You've done all your preparation, you are arrive at the gate, get your pass and you're in! Here's some things for you think about:
No, this isn't about checking your Facebook feed while you're there but your interactions with the other people that are working there. Some of the people I always find worth making friends with are:
15 – Fellow Photographers
You are unlikely to be the only photographer at a festival so there will always be someone to talk to when your hanging about the side of the stage waiting to get into the pit. Aside from it being a great way to do a bit of networking you can often pick up some useful information. By speaking to your fellow togs you might find out about schedule changes, cancellations, or even when the pyrotechnics in the front of the stage might go off! After you've done a few gigs and festivals you'll start the see the same faces making the whole experience a bit more fun.
16 – Security – If you've read my article 12 Things To Do When Starting Out in Gig Photography, you'll know how I value to importance of the photographers relationship with security staff. While they are unlikely to give you access that you aren't authorised to have, knowing your security staff will allow for easier transition between stages and they are also a great source of useful information.
Tell the Whole Story
While the obvious draw for people when they come to a festival is the music, there is often so much more than going on.
17 – Check the Other Stages
Most festivals have a wide variety of acts on. Everything from circus performers, comedy acts, kids entertainers, DJs, open mic slots etc. Make sure you go away from a festival with a wide range of photographs that help tell the story of the event.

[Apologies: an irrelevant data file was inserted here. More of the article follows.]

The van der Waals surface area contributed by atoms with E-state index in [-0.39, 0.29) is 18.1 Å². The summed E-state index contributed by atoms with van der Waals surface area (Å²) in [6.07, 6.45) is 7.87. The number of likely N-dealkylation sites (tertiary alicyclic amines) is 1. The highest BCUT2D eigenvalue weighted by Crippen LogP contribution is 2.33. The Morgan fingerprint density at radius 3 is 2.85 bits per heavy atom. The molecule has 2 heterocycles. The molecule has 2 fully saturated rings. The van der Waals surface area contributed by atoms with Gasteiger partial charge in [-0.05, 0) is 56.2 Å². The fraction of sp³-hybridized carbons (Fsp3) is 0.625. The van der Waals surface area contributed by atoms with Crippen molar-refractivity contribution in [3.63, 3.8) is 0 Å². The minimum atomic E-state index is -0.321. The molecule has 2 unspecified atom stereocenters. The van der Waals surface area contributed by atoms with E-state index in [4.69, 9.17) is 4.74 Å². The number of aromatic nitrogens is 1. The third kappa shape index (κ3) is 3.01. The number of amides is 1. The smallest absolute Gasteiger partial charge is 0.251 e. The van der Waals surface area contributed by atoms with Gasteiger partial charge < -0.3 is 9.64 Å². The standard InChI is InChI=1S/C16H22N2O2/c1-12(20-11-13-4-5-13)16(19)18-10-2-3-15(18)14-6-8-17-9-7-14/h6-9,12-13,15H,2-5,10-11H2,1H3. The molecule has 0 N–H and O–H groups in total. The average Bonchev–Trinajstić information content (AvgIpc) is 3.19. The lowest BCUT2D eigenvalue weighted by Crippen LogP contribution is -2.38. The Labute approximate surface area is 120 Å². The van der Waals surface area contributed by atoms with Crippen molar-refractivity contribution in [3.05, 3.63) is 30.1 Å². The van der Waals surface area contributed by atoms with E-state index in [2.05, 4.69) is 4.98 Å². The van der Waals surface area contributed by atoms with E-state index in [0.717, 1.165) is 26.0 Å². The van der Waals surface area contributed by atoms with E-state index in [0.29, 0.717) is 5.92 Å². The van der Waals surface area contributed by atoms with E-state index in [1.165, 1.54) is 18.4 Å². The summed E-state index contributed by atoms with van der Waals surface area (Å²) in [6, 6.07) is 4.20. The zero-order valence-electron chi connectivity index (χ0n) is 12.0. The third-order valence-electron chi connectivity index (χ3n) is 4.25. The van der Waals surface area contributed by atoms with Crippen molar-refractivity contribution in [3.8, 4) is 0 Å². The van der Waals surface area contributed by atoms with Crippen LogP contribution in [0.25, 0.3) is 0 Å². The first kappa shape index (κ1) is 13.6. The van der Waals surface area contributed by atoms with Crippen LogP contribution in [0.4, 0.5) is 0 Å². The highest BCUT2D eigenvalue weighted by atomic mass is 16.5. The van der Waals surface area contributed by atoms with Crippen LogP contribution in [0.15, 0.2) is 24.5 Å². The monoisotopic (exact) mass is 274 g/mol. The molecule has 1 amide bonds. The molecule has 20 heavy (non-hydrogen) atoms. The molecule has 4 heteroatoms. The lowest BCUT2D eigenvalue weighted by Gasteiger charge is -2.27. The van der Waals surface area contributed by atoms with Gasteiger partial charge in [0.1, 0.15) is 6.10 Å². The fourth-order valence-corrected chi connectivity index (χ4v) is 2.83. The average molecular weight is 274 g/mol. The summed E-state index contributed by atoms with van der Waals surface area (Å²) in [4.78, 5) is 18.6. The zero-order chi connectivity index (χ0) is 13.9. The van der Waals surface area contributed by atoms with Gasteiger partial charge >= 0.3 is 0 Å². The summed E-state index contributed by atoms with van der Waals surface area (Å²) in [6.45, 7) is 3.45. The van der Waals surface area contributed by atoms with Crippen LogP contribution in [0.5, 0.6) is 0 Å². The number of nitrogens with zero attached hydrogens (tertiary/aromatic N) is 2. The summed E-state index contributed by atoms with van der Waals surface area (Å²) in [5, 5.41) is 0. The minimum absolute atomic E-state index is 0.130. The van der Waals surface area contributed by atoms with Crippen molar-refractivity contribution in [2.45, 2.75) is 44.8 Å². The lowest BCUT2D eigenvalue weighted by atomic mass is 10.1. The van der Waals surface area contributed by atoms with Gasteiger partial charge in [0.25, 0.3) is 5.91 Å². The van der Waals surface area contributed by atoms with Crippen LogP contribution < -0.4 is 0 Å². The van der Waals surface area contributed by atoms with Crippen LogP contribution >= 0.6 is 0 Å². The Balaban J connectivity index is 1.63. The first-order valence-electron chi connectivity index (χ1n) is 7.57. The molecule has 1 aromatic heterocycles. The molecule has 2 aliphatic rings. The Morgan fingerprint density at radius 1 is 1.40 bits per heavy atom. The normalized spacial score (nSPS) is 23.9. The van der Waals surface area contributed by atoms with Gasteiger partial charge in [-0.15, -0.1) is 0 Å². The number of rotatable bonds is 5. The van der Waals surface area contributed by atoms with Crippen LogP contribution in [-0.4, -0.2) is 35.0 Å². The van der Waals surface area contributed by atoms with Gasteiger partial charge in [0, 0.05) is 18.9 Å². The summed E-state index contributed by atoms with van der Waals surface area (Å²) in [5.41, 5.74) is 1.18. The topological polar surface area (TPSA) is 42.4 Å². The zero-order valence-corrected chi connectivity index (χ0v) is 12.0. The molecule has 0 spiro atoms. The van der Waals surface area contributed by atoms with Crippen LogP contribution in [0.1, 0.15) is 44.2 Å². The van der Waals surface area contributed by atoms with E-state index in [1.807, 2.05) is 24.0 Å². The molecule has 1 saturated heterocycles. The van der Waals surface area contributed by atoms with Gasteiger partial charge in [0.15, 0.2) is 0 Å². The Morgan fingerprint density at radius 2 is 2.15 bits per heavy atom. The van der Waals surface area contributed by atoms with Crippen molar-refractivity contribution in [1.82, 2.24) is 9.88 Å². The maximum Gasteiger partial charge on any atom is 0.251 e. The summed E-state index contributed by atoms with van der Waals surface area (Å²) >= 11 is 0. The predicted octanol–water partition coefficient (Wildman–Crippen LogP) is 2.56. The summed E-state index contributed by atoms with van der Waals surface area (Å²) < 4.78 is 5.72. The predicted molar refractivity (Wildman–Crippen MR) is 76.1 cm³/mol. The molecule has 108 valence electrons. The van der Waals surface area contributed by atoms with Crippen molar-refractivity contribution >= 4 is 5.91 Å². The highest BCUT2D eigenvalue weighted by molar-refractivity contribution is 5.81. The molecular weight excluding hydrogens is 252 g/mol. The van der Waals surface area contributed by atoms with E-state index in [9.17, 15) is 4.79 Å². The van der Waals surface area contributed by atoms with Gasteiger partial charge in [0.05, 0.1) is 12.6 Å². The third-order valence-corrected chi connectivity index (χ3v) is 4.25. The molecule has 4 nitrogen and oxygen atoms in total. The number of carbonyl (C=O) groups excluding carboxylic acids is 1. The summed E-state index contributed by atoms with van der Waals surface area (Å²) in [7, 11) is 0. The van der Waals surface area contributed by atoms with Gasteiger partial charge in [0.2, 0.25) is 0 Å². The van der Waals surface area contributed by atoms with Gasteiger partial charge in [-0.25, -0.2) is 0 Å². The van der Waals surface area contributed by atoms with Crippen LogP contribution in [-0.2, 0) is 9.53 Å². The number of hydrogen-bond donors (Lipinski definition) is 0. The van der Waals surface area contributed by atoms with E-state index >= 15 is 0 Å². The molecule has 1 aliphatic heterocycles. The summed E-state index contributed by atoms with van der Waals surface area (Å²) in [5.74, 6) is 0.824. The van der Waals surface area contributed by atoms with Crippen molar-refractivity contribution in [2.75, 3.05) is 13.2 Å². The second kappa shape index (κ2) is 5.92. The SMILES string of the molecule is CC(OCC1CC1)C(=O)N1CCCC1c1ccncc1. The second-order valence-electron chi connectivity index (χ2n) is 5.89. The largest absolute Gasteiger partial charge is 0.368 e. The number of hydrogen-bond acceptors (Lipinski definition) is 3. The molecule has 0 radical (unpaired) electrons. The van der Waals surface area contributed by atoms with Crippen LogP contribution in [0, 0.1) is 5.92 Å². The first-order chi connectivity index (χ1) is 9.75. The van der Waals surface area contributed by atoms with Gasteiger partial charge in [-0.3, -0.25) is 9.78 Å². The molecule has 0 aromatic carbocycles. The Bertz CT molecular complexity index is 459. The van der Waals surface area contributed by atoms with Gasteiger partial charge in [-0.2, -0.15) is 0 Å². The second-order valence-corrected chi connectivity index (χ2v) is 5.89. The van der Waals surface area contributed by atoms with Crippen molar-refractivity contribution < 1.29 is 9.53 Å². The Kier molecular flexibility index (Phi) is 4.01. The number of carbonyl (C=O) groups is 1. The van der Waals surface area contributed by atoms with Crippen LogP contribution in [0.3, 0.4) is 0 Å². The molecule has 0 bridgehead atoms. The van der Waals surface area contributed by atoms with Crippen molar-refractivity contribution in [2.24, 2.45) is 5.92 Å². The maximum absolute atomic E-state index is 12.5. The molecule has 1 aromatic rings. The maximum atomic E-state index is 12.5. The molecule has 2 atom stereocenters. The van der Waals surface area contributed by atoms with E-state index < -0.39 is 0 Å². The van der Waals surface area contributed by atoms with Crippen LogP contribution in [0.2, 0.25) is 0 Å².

18 – Shoot the Small Things
There is more to festival photography than getting an epic shot of a famous band. While you’re hanging about waiting for the next band or act to come on stage check to see if there is anything else worth photographing. For example, is there a collection of nice guitars sitting on stage that make for a good image?
19 – Photograph the Crowds
No festival photography story would be complete without shots of the crowd. The best time to shoot the crowd is just after a song has finished as this is the most likely time they will have their hands in the air. If you have a 2nd body make sure you have your wide-angle lens on so you can quickly turn around from the main stage and grab that wide-angle crowd shot.
20 – Talk to People
While you are walking between stages be sure to have your camera ready. It’s always worth walking with a smile and stopping with a chat. You will meet some amazing people and because you are relaxed they will be giving you a much better image.
Don't Just Shoot from the Pit
There’s no doubt that shooting from the pit will provide you with some great angles and opportunities to capture amazing images. But have you considered:
21 – Shooting from the Mixing Desk
The mixing desk is a great location to get those epic crowd and stage shots. Try standing in front of the desk area and holding your camera above your head (live view and a tilting screen really help here). It may also be possible to get into the mixing desk area. It’s often on an elevated platform giving you a much better shot.